In Texas, family violence offenses are taken seriously. From the initial arrest to the resolution of the case, various processes are in place to ensure that the alleged victim is protected and that the person found guilty of wrongdoing is punished for their actions. In this blog, we’ll look at some of the processes involved in family violence cases.
What Is Family Violence?
Also referred to as domestic violence, family violence is when a person harms their family or household member, or dating partner.
A family or household member includes:
- Former spouse
- Biological parents of the same child
- Foster parents and children
- Relatives by blood or marriage
- Current or former members of the same household
A dating partner is a person with whom an individual has or had a romantic or intimate relationship.
For an offense to be considered family violence, it must cause bodily injury, assault, or sexual assault to an individual listed above. However, physical harm does not always have to result for a person to be arrested for domestic violence. Even threats that make a family or household member fear that they are in imminent danger of harm can give rise to legal prosecution.
A family violence offense – whether or not it results in physical injury – can adversely impact the alleged victim. For example, they can suffer psychological or emotional harm. This, in turn, can lead to dangerous behavior, such as drug use, which can cause further harm.
Because of the effects family violence has on not just the individuals involved in the incident but also the community as a whole, Texas’ Legislatures have stated that it’s necessary for law enforcement officials to do everything they can to protect alleged victims. Additionally, people who have suffered harm at the hands of a family member, household member, or dating partner can seek legal remedies to obtain further protections.
What Are the Processes of a Family Violence Case?
A family violence matter may progress through a series of stages:
The Initial Report
Typically, a family violence matter begins with a report to law enforcement about an alleged incident of violence or threatened violence. The report can be made by the person experiencing the harm or a witness, such as a child present in the home or a neighbor.
If the responding officer has reason to believe that the alleged offender has harmed and/or will continue to harm a family or household member, they can arrest the individual.
The Order of Protection
After the family violence incident has been reported, the officer will inform the alleged victim that they have the right to apply for an order of protection. If a judge approves this request, the alleged offender will be prohibited from contacting the victim in any way. Generally, a violation of the order is a felony offense, which means the alleged offender can suffer additional penalties if found guilty of the family violence offense and a protective order violation.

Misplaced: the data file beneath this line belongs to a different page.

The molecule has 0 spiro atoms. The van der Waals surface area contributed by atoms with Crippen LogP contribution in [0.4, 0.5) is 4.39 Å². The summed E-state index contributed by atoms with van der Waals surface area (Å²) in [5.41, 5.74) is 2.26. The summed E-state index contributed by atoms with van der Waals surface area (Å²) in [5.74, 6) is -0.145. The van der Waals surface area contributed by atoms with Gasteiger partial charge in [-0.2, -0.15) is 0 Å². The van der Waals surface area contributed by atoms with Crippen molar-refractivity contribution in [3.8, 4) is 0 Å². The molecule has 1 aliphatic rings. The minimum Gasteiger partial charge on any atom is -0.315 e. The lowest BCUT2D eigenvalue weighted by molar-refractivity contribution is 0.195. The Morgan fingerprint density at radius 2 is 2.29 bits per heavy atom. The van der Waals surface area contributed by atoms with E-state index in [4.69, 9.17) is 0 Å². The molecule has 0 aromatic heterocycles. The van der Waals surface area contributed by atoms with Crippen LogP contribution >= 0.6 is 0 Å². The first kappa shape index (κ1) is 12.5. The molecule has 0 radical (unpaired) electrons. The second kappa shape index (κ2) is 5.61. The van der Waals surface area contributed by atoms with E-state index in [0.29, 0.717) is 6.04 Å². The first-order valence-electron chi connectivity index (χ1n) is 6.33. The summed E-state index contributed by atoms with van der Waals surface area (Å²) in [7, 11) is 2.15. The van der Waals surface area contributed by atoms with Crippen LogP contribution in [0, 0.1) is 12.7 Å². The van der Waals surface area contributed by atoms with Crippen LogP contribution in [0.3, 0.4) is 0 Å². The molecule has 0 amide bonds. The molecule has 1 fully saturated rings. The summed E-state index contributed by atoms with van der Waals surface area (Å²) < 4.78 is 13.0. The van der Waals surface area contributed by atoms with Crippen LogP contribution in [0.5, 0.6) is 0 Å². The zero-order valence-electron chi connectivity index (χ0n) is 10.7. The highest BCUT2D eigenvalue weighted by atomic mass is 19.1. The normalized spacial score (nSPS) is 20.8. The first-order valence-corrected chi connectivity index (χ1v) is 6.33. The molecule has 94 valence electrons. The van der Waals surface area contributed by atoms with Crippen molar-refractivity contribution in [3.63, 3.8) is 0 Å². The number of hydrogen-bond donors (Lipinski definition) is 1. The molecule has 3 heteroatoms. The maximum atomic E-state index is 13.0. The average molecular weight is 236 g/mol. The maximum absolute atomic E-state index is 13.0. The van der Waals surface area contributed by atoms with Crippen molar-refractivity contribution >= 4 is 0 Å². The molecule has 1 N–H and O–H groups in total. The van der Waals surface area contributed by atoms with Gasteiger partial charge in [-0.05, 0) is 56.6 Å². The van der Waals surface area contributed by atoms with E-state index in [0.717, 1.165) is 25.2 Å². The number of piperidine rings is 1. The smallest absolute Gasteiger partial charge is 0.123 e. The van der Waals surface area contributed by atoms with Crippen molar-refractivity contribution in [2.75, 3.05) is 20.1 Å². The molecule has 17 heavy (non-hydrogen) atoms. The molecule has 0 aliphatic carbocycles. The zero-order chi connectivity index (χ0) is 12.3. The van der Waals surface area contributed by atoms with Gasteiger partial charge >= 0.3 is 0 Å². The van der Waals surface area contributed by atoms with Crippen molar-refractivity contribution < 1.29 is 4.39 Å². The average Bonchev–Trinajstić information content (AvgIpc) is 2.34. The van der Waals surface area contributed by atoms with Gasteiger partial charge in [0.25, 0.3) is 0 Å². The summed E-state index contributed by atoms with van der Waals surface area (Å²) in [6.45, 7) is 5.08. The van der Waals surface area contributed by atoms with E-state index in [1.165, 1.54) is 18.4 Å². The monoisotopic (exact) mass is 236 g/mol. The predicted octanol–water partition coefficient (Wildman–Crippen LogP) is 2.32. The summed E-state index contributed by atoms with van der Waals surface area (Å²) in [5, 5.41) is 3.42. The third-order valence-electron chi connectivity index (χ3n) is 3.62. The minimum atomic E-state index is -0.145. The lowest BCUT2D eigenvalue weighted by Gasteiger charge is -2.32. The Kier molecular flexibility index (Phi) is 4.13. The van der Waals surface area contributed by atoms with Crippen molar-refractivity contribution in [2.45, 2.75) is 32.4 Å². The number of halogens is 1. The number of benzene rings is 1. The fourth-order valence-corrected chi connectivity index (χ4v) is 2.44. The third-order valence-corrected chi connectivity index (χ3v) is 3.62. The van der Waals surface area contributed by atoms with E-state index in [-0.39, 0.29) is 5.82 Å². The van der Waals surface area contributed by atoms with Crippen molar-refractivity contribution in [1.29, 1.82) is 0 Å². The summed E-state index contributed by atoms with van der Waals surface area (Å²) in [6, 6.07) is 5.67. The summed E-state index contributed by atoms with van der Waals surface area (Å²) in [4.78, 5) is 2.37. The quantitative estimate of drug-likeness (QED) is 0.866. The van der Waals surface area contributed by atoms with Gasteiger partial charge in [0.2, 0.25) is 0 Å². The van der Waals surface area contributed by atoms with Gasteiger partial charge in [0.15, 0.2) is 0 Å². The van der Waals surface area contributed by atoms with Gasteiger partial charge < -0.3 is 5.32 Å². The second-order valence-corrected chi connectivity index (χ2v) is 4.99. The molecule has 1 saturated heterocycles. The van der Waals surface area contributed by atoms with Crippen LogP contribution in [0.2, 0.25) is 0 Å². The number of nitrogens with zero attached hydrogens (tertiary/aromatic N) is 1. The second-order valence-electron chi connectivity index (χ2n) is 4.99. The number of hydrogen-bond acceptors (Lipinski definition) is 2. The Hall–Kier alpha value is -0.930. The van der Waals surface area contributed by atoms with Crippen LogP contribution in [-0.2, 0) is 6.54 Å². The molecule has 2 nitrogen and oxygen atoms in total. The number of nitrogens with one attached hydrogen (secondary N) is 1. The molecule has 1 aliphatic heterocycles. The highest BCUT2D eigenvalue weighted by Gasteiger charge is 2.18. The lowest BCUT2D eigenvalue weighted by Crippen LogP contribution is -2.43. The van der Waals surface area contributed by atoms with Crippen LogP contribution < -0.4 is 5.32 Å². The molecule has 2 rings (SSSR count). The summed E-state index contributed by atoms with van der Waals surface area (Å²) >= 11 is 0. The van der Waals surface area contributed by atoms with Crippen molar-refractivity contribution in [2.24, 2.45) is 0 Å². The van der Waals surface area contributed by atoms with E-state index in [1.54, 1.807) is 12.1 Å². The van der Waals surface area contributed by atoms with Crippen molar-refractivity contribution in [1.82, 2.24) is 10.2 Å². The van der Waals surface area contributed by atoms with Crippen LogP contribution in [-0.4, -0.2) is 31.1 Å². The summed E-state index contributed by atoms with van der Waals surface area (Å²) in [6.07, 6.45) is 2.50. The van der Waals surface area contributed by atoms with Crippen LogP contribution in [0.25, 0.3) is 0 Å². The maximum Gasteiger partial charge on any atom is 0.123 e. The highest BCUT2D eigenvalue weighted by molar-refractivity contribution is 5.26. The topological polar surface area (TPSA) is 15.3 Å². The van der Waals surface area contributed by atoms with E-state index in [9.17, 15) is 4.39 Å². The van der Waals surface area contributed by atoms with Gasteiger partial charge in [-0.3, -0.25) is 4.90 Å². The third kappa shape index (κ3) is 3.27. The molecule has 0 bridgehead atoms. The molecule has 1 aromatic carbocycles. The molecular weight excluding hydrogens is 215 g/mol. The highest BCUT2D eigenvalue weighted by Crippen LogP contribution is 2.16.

The Criminal Complaint
The officer will complete a statement about the offense. Their report must include the names of the people involved, the date and time of the incident, and the injuries the alleged victim sustained – whether the officer saw them or was told of them by the alleged victim. The officer will also send a report of the incident to the Department of Family and Protective Services.
The Prosecution’s Review
The officer provides a prosecutor with their report of the alleged family violence incident. If the prosecutor believes enough evidence exists to pursue the case, they will file official charges. Note that it is the prosecutor who files charges. Thus, even if the alleged victim does not want to pursue the matter, they cannot drop the charges. That decision is up to the prosecutor.
The Initial Court Appearance
After criminal charges are filed, the alleged offender will be required to attend an initial court appearance. During this proceeding, a judge will inform them of their charges and ask for a plea. The judge may also set bail for release from jail.
The alleged offender will be scheduled for trial. In court, the prosecutor will attempt to prove that the defendant is guilty beyond a reasonable doubt. It’s important to note that not all family violence cases will proceed to trial. Many are settled through plea negotiations with the prosecutor.
If the defendant is found guilty of the offense, a judge will impose a sentence. Family violence crimes can be charged as misdemeanors or felonies, and the specific penalties depend on the nature of the offense.
If the defendant is convicted and they feel a legal error contributed to the final decision, they can file an appeal. An appeal is a request to have a higher court review the lower court’s judgment. In some cases, the appellate court can order a new trial to be held.